Greensboro, NC (WFMY)-- Despite hearing about hard work or eating right, some of today's young athletes think their ticket to success is a pill.

When you go into your local drug store, vitamin store or even Walmart, you'll find an entire aisle of supplements like Creatine and testosterone booster.

According to Dr. Mike Perko, associate professor in the Department of Public Health Education at UNC Greensboro, there are 35,000 different supplements on the market. Perko said they're not illegal, do not require a prescription, and they're not regulated by the government.

Perko was part of a team that surveyed more than a million kids across the nation. And the results shocked even them.

"We were not expecting to see 10-year-old boys and girls saying, 'yes, I take something to improve my performance. And we're not just talking vitamins," said Perko.

According to the survey, the median age of kids who admitted they used supplements to be quicker, faster, or stronger was 10.8 years old.

The survey also found that kids were not getting the supplements on their own. Parents or coaches helped.

Perko, who's also a father or two, said some parents want to give their kids an extra edge, or maybe a better shot at a scholarship.

However, no one knows what the long-term health effects could be for kids.

"We have almost zero studies done on any kid less than the age of 18 because it's unethical to do these studies. Would you, as a parent, say, 'yeah, go ahead and take my 11-year-old and let's put him in a clinical trial just to see what happens'? No," said Perko.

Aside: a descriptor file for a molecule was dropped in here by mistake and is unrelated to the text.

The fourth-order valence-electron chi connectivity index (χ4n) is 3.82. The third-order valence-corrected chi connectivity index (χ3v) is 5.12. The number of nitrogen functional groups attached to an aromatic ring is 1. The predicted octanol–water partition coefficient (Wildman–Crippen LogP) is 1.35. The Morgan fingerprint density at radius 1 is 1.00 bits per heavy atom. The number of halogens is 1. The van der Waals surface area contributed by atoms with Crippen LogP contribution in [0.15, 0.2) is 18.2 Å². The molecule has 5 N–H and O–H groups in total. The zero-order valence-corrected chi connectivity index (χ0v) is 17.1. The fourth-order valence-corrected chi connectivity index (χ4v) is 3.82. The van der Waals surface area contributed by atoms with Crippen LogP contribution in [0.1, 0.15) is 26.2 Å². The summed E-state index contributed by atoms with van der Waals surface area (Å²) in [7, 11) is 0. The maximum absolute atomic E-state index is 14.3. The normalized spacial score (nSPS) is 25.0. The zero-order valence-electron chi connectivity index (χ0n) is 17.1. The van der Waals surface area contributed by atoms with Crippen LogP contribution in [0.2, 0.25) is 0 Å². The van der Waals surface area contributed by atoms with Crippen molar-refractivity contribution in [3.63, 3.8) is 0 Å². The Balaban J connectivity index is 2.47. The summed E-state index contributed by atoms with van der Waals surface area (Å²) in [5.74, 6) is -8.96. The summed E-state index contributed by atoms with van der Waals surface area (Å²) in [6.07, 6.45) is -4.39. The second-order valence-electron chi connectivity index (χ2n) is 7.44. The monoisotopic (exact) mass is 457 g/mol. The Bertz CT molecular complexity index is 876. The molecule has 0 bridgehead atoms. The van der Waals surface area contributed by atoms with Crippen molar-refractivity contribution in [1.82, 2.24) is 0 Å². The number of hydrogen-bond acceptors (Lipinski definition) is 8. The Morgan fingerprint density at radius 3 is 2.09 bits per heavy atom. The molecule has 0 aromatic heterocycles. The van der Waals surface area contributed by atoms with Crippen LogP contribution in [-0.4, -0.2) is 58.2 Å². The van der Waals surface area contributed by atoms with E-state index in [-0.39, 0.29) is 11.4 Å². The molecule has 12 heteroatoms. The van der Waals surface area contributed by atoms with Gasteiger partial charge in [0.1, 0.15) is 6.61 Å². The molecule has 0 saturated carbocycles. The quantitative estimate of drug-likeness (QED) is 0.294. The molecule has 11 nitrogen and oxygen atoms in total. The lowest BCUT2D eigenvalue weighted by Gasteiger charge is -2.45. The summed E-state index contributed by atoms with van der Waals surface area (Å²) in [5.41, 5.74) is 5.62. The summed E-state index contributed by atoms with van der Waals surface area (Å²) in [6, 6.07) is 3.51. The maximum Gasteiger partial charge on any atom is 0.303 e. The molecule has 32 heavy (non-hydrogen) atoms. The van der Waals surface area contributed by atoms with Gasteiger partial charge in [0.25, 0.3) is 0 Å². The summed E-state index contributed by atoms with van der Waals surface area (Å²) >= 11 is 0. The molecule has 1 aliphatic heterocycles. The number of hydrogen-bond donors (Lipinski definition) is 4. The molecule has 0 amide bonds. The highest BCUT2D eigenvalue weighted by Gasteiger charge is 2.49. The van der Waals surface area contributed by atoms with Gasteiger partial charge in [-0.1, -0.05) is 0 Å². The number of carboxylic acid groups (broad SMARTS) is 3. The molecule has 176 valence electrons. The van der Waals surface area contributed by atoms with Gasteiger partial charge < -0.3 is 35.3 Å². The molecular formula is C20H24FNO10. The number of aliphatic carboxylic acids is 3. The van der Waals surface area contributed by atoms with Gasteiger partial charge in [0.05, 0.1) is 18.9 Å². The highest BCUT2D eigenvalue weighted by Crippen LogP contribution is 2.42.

But psychologist Nannette Funderburk said, there's one thing for sure, it sends kids the wrong message.

"The child might see it as, 'oh, this is my answer, this is my quick fix, and this is how I do everything in life,' and that's not always the way it works. Sometimes the quick fix is just a piece of tape and it doesn't stick all the time," said Funderburk.

Funderburk also said you're telling your kids you don't think they're good enough on their own. And that message from a parent can lead to anxiety or depression among kids.

Both Funderburk and Perko tell parents to do it the old-fashioned way. Help your kids set goals and lay out the plan to get there: Practice, eat right, work hard and have fun.

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